A bill proposed as a benefit for New Jersey’s publicly owned forests has turned environmental leaders against each other over the idea that cutting down trees can help woodlands and make money.
The proposed law would direct the Department of Environmental Protection to develop a plan for harvesting forest products on state lands, excluding the Pinelands area, and also encourage the growth of an economic market for those products.
State Sen. Bob Smith, D-Middlesex, Somerset, said he decided to craft and sponsor the bill after a conversation in Cape May County with foresters about the problems facing the state’s nature preserves and parks.
“I saw this as a creative solution to a problem that’s being totally neglected,” said the chairman of the Senate Environment and Energy Committee.
The bill and its Assembly companion, S1954 and A4358, are expected to come to a vote Monday, Jan. 9, the last day of the current legislative session. The Assembly version is being sponsored by Assemblyman John McKeon, D-Essex.
There is a consensus that the state’s woods have issues because of human activities. Sprawling development, suppressing wildfires, introducing invasive species and killing off natural predators have all kept forests from functioning as they evolved to do.
The law would begin a project to solve these problems by using people to mimic natural processes, removing trees that fires would normally burn away or that have been infested by non-native species that are imperiling native ones.
The Office of Legislative Services estimates such an undertaking could cost $2.7 million after five years based on operating expenses and the need for more employees, but it does not account for any revenue made off the sale of harvested wood products. By supporting an industry for low-grade wood, possibly through renewable energy, the law’s promoters hope the project could pay for itself.
Wildlife conservationists, foresters, sportsmen and farmers have supported the idea, but other environmental groups have opposed it. The disagreement is over the probability that such a plan would be a net benefit or detriment to the state’s forests and species.
“All it’s going to create is people getting up in the morning and looking for places with the most marketable products and making up reasons to harvest them,” said Emile DeVito, manager of science and stewardship for the New Jersey Conservation Foundation.
DeVito said the science does not support the idea that tree clearing is the best overall way to help the state’s forests. He said that while it may help some rare species, it could harm far more, and he doesn’t believe the right safeguards will be in place.
Supporters said those fears are paranoid. They said state oversight is incredibly stringent, and the idea that unfettered logging would somehow occur is unrealistic.
They also said forest management is occurring nationwide and in limited applications in the state already.
“For folks who think it is somehow new or novel, or a step backward, it’s really a huge step forward,” said Eric Stiles, chief operating officer and vice president of conservation and stewardship for the New Jersey Audubon Society.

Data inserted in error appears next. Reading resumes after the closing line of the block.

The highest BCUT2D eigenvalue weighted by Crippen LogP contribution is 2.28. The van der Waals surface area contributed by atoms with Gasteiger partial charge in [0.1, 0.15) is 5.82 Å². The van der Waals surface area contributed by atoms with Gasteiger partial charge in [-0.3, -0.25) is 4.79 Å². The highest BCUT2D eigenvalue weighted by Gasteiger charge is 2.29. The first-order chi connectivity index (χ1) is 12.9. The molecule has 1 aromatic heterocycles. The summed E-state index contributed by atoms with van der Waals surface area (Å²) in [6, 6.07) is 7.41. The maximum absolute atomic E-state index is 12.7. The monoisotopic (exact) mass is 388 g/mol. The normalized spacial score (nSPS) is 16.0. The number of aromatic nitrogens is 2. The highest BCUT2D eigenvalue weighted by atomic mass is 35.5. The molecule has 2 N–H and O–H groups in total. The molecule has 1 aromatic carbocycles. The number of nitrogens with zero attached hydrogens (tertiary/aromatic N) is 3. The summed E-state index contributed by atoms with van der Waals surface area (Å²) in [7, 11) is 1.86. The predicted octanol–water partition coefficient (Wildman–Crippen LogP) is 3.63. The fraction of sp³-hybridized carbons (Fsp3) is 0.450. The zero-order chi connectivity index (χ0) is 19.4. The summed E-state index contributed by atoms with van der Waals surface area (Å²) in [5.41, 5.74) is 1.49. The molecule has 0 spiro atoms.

“If we don’t have a strong mandate for our state agencies to steward these forests, we know the type of outcome we’re going to get,” Stiles said. “We know the cost of inaction. We are losing populations of species.”
The New Jersey Farm Bureau also has supported the plan, and Executive Director Pete Furey said the state should be looking at forests as a resource and not as if they are museums. He thinks that can be done responsibly.
“We’re up in Trenton every day, and the amount of scrutiny for environmental issues is very high,” Furey said. “Plus, the sponsor of the bill is a champion of environmental causes. I highly doubt he would tolerate a logging-comes-first environmental program.”
Both sides have sent letters to Smith signed by long lists of experts who support their views, although it isn’t yet clear where any of this activity would occur and what would be the requirements for each area of forest being cut. The plan would only be developed after the bill is approved, with supporters believing the controls to protect wildlife and plant life will be tough, and opponents expecting them to not be restrictive enough.
The Pinelands area is the only portion of the state’s forests that is explicitly excluded.
If passed and signed by the governor, the first step would be for the DEP to select a project manager to implement and supervise the program and seek public bids for a five-year contract to conduct the program.
From there, the manager’s duties would be to adopt a management plan through a public process, provide for the cutting and sale of the wood harvested, and create a strategy to develop an economic market for those forest products.
Environmentalists believe the economic aspect is inevitably going to corrupt the process, and they wish there were more safeguards in the bill’s language.
“We just don’t feel that’s the purpose of our public lands,” said DeVito. “The people of New Jersey didn’t set aside those lands to stimulate markets.”
The counterpoint from supporters is that without a plan for active management, those public lands are only worsening. With humans inextricably having affected the forests, they say, humans have a responsibility to restore the natural processes they interrupted.
“It’s high time for the state to have some kind of commitment to a policy,” said Doug Tavella, a state forester.
“We have a lot of work put into it, and it’s the right thing to do for our forests,” Smith said.
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